Dubai: When at the peak of their prowess during the first decade of the millennium, Tiger Woods and Roger Federer often formed an elite twosome — shooting for a men’s grooming giant or the former turning up to cheer the Swiss champion at the US Open. The connection between the two friends, in Federer’s own words in an interview last year, had become thin in this decade — but the two greatest champions of their trade still seem to have quite a bit in common.
The duo may be chalk and cheese in terms of personalities, but share the same champions’ ego to prove themselves at the highest level of the game. Otherwise, how would you explain a 42-year-old Woods wanting to savour the experience of an Olympics at least once in Tokyo next year or a 38-year-old Federer trying to preserve himself for a last hurrah at the Games under the Switzerland flag?
The weekend just gone by, hence, was a special one in sport as in less than 24 hours after Federer won his momentous 10th crown before the home crowd at Basel, Woods equalled US legend Sam Snead’s all-time record of 82 US PGA Tour triumphs set 54 years ago when the 15-time major winner won the Zozo Championship in Japan on Monday. Snead continued to play until he was 52 years of age — a feat which looks a long shot for the iconic golfer — but a rejuvenated Woods seems not ready to give up on his aspirations as yet.
“If you would have asked me a few years ago, I would have given you a different answer, but certainly the future looks brighter than it has.
The body can’t do what it used to but I can still think my way around the golf course,” said an upbeat Woods — capping a phenomenal year which saw him overtaking Arnold Palmer’s haul of 14 majors at the Augusta Masters. The all-time record of 18 majors, which rests with Jack Nicklaus, may look one too many — but not completely beyond reach of the former world No. 1.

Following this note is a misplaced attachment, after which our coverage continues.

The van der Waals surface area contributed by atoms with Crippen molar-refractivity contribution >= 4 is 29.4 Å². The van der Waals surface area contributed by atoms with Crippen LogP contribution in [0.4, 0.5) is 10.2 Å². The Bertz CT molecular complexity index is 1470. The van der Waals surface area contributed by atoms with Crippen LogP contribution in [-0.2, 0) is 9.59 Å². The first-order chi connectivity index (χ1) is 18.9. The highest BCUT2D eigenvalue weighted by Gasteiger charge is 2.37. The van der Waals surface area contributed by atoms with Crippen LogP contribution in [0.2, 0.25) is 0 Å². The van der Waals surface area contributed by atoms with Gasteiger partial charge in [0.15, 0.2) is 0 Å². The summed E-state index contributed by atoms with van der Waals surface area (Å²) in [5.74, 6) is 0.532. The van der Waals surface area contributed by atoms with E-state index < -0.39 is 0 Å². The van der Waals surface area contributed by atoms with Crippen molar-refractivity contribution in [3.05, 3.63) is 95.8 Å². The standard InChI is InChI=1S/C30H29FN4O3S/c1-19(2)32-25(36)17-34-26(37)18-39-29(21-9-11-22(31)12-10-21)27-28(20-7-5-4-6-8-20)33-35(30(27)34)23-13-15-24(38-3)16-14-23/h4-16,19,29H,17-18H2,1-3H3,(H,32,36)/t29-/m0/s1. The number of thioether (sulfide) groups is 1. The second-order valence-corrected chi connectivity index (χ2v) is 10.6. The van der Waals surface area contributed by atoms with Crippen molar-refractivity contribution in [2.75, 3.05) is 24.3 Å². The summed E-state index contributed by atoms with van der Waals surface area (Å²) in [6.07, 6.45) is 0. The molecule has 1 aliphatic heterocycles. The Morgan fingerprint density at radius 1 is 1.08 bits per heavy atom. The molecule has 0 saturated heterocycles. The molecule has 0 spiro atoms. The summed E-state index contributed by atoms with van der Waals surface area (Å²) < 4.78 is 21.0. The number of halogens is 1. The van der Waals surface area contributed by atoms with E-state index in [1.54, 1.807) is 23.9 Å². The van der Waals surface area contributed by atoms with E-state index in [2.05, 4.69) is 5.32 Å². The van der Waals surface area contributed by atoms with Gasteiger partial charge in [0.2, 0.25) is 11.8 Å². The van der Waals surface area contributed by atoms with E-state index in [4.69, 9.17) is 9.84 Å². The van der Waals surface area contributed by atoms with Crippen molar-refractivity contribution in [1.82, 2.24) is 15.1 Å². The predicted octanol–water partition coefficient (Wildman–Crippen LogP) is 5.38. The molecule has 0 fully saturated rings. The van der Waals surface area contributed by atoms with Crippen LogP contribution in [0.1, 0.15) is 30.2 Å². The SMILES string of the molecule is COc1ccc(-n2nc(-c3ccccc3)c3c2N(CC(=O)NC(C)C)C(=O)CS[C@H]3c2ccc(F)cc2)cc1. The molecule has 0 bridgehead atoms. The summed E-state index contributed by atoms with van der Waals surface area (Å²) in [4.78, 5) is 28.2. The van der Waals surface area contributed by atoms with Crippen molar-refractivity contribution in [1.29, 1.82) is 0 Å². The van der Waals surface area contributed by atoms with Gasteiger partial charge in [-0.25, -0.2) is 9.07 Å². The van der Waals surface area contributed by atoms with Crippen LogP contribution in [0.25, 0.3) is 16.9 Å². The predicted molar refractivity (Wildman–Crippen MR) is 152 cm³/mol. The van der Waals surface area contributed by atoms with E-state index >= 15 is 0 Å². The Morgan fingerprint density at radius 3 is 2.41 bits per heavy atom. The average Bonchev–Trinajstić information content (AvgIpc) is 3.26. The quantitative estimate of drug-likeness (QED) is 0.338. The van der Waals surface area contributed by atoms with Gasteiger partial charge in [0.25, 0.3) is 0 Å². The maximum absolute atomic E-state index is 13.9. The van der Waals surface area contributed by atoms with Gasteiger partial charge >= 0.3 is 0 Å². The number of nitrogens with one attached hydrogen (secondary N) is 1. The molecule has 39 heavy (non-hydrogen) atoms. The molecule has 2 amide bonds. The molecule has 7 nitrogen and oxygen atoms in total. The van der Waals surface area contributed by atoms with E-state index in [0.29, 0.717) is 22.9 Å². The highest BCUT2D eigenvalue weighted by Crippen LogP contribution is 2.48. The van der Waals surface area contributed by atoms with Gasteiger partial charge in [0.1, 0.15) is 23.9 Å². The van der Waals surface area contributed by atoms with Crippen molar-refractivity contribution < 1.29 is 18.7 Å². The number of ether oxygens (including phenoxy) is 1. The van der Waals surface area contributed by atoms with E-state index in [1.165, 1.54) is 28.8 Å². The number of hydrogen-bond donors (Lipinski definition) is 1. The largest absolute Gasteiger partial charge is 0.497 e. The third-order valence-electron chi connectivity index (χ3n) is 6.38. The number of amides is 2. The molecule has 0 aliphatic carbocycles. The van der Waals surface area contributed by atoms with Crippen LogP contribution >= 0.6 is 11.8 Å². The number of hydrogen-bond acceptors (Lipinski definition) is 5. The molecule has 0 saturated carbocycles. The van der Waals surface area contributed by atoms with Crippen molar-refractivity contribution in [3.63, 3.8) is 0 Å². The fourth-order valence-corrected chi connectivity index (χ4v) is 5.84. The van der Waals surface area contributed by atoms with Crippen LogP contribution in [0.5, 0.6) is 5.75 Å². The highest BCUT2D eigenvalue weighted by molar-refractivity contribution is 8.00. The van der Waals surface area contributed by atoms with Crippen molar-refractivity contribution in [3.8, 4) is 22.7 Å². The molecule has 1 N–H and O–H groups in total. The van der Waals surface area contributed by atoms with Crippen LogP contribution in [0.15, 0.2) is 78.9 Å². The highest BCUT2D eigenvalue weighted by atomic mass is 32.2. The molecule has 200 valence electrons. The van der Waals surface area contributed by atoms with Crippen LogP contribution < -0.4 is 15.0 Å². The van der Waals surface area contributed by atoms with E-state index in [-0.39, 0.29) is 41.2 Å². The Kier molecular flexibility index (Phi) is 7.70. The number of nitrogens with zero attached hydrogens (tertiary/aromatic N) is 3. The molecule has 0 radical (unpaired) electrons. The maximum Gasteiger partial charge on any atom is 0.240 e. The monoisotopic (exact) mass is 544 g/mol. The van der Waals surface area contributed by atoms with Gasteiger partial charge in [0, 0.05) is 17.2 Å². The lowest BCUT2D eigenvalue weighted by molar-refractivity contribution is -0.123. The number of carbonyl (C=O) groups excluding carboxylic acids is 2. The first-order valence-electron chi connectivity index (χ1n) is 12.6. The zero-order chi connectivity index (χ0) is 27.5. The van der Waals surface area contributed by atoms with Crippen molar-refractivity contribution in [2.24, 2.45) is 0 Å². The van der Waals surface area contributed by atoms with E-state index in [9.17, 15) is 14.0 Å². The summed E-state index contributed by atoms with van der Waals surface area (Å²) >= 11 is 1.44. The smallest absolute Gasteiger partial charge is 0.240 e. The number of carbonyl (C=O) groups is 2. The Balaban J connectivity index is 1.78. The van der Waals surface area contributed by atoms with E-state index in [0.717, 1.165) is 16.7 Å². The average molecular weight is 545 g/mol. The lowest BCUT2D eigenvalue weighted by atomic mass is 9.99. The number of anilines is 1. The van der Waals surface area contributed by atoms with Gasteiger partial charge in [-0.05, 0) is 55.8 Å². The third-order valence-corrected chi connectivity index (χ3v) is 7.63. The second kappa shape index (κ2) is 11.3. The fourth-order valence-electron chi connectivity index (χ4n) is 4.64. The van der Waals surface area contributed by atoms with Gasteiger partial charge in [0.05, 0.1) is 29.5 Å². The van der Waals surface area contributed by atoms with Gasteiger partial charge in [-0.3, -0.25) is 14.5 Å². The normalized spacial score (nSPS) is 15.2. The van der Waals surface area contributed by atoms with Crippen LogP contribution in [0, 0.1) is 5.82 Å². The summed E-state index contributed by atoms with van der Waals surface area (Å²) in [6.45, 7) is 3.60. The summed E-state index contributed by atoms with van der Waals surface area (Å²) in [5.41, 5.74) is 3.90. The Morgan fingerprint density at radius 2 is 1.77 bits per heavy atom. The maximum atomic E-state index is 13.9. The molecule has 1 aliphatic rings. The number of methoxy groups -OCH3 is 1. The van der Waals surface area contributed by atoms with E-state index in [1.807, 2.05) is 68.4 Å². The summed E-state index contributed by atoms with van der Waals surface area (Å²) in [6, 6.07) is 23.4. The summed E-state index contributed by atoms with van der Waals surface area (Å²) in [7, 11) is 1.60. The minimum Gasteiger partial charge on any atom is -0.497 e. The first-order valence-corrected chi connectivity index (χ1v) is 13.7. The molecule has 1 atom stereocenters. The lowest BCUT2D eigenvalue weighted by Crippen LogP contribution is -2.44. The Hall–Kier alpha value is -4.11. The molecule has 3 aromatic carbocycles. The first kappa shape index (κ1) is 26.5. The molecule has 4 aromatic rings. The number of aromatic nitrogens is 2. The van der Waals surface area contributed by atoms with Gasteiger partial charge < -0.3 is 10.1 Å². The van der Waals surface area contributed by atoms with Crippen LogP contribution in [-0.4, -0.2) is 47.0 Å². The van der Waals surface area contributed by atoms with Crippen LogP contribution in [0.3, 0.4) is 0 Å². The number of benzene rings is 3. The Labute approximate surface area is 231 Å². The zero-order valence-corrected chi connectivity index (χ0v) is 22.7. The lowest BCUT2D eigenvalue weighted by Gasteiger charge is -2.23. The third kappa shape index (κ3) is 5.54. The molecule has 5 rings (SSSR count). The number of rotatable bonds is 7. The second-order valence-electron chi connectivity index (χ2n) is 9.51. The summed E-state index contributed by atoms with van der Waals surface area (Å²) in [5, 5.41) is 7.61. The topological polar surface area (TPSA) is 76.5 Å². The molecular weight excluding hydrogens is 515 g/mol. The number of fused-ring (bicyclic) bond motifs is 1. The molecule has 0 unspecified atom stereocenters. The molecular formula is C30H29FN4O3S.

Even the legion of Woods fans would not have — a few years back — given the fallen star a chance to come back to competitive golf, let alone adding a major to his illustrious CV. The memories of a distraught Woods being arrested for DUI in early 2017, not to speak of the battering his body took due to numerous surgeries on his back and knee, suddenly seems like a distant memory — although one has to see how long the journey endures.
Woods’ now-on-now-off campaign never ceases to surprise the fellow professionals — and it was not different after his current feat on Monday. Shane Lowry, the current British Open champion, sounded more like a fan boy than a man who won a major championship three months ago. “He’s my golfing idol and sporting idol,” said Lowry. “He’s the best that’s ever lived. It doesn’t surprise me whatever he does.”
It’s been an equally fascinating journey for Federer in this decade — who ended a five-year drought to add the 18th Grand Slam to his kitty and now has an all-time high 20 slams and 103 ATP titles after the Basel one on Sunday.
However, there is no ignoring the fact how dear each title means to Federer at the twilight of his career — it was evident as he could not hold the emotions on Sunday night. He and the team has now devised a blueprint to survive the rigours of the Tour — which saw him pulling out of Paris Masters on Monday to manage his workload ahead of the season-ending ATP Finals.
“I have to pace myself since I want to play as long as possible on the ATP Tour. I am sorry for my French fans who I will see next year at Roland Garros,” he added.